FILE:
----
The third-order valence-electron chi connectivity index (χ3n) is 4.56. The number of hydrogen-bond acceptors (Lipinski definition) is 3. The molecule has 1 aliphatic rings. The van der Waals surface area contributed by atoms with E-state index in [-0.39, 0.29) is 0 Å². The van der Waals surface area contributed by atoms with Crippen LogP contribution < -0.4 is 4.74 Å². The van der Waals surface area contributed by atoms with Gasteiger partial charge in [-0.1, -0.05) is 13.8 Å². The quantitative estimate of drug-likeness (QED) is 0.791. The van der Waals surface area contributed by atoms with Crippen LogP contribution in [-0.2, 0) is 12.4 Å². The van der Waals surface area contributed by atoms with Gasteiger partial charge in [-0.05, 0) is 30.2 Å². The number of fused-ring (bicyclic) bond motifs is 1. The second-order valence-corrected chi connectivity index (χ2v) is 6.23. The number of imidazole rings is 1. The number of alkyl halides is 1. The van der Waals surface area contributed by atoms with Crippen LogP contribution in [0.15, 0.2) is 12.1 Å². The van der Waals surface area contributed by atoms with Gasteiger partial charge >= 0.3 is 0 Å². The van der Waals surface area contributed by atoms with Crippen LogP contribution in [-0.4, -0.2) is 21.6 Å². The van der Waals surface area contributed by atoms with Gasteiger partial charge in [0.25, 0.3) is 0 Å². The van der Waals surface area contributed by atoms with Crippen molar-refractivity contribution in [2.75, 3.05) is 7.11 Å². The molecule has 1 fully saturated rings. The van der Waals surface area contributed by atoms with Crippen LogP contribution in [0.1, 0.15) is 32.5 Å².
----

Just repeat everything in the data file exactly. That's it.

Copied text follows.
The third-order valence-electron chi connectivity index (χ3n) is 4.56. The number of hydrogen-bond acceptors (Lipinski definition) is 3. The molecule has 1 aliphatic rings. The van der Waals surface area contributed by atoms with E-state index in [-0.39, 0.29) is 0 Å². The van der Waals surface area contributed by atoms with Crippen LogP contribution < -0.4 is 4.74 Å². The van der Waals surface area contributed by atoms with Gasteiger partial charge in [-0.1, -0.05) is 13.8 Å². The quantitative estimate of drug-likeness (QED) is 0.791. The van der Waals surface area contributed by atoms with Crippen LogP contribution in [-0.2, 0) is 12.4 Å². The van der Waals surface area contributed by atoms with Gasteiger partial charge in [-0.05, 0) is 30.2 Å². The number of fused-ring (bicyclic) bond motifs is 1. The second-order valence-corrected chi connectivity index (χ2v) is 6.23. The number of imidazole rings is 1. The number of alkyl halides is 1. The van der Waals surface area contributed by atoms with Crippen LogP contribution in [0.15, 0.2) is 12.1 Å². The van der Waals surface area contributed by atoms with Gasteiger partial charge >= 0.3 is 0 Å². The van der Waals surface area contributed by atoms with Crippen LogP contribution in [-0.4, -0.2) is 21.6 Å². The van der Waals surface area contributed by atoms with Gasteiger partial charge in [0.25, 0.3) is 0 Å². The van der Waals surface area contributed by atoms with Crippen molar-refractivity contribution in [2.75, 3.05) is 7.11 Å². The molecule has 1 fully saturated rings. The van der Waals surface area contributed by atoms with Crippen LogP contribution in [0.1, 0.15) is 32.5 Å².